The Cornucopia Institute, a not-for-profit, has filed a complaint against Target, claiming it misrepresented a product as organic in advertisements. This was filed Tuesday with the National Organic Program, Office of Compliance:
"Target Corporation advertised Silk soymilk in newspapers with the term "organic" pictured on the carton's label, when in fact the product's manufacturer, Dean Foods' White Wave division, has been sourcing this product line with conventional soybeans. The newspaper ads potentially reached millions of consumers in the Midwest, and possibly nationwide, with the false representation. Additionally, The Cornucopia Institute has transaction records for purchase of the 'natural' conventional) Silk soymilk that was promoted by Target Corporation as organic."
Target didn't return WalletPop's calls seeking comment by press time.
Cornucopia admits that the mislabeling could be a mistake by Target.
According to Cornucopia's Mark Kastel, Silk quietly transitioned from an "organic" to "natural" label this spring, but didn't bother to tell the public or even suppliers. Target's mislabeling of the product in ads could be just a mistake, says Kastle, and Cornucopia wants it removed from future ads and a correction run for any it might be too late to change.
Choosing healthy food is confusing enough without deceptive labeling. Just figuring out the difference between organic and natural is tough.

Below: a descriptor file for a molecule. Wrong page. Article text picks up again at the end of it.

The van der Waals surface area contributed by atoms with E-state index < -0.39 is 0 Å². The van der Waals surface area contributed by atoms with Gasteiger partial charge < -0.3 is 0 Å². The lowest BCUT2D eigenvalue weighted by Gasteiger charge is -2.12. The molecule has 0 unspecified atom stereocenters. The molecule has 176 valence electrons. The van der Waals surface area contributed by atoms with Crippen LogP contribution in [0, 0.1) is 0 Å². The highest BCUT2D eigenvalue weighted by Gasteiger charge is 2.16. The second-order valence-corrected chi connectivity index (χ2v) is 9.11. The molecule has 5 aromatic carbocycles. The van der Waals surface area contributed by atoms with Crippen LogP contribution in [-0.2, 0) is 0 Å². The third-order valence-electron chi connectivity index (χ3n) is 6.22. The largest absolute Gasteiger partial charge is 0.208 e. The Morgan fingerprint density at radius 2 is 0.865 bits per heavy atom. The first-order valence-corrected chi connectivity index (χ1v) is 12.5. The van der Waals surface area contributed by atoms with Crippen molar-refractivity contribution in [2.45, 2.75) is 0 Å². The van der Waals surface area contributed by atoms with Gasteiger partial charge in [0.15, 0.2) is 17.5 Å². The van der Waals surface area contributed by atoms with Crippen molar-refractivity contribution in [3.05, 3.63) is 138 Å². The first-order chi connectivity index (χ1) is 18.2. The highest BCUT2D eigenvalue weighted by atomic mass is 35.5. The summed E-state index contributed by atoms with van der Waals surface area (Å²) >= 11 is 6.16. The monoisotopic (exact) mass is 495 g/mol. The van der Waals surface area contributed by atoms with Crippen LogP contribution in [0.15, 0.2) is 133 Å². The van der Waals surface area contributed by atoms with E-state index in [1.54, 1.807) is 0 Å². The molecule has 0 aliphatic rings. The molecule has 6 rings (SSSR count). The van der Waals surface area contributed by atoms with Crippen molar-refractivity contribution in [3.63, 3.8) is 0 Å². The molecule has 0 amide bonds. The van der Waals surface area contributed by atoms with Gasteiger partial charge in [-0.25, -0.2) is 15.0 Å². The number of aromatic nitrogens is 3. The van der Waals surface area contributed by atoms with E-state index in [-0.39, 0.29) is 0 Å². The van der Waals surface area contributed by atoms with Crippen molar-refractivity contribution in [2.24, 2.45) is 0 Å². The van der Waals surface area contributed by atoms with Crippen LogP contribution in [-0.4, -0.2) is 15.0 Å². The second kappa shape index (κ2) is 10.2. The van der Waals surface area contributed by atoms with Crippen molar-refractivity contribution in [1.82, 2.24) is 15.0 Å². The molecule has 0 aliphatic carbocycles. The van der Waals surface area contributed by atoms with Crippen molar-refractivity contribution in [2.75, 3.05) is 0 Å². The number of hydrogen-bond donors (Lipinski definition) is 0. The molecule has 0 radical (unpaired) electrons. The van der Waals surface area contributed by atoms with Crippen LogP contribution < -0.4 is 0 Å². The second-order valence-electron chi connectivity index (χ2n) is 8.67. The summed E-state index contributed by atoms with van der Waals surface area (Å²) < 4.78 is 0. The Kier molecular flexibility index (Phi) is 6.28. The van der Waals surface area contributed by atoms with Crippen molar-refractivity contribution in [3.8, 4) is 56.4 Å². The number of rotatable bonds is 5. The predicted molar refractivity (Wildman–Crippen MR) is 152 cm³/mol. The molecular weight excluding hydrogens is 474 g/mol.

Here's a quick breakdown: Organic is regulated by the government and natural is not, meaning the natural label is pretty subjective.
Cornucopia investigates and ranks farms and their organic practices. Small, family farms are more likely to follow proper protocols with free range, grass fed cattle that produce dairy products certified organic. Large factory farms have a harder time meeting these requirements, according to Kastel, particularly when it comes to soy products. Factory farms often source from China, where ingredients are proving to suspect.
Target is by no means alone on this issue. Cornucopia has uncovered mislabeled and misrepresented products in retailers all over the place. The notable thing is how different retailers have responded.
When Aurora, a supplier for store brand dairy products to multiple retailers was found to be in willful violation of organic laws, Target's response was to stand by its supplier of Archer Farms milk, even though the validity of its organic status was in question.
Executives from Publix, on the other hand, sought out small farmers and made personal visits to make sure conditions were met and the products authentically organic, according Kastel.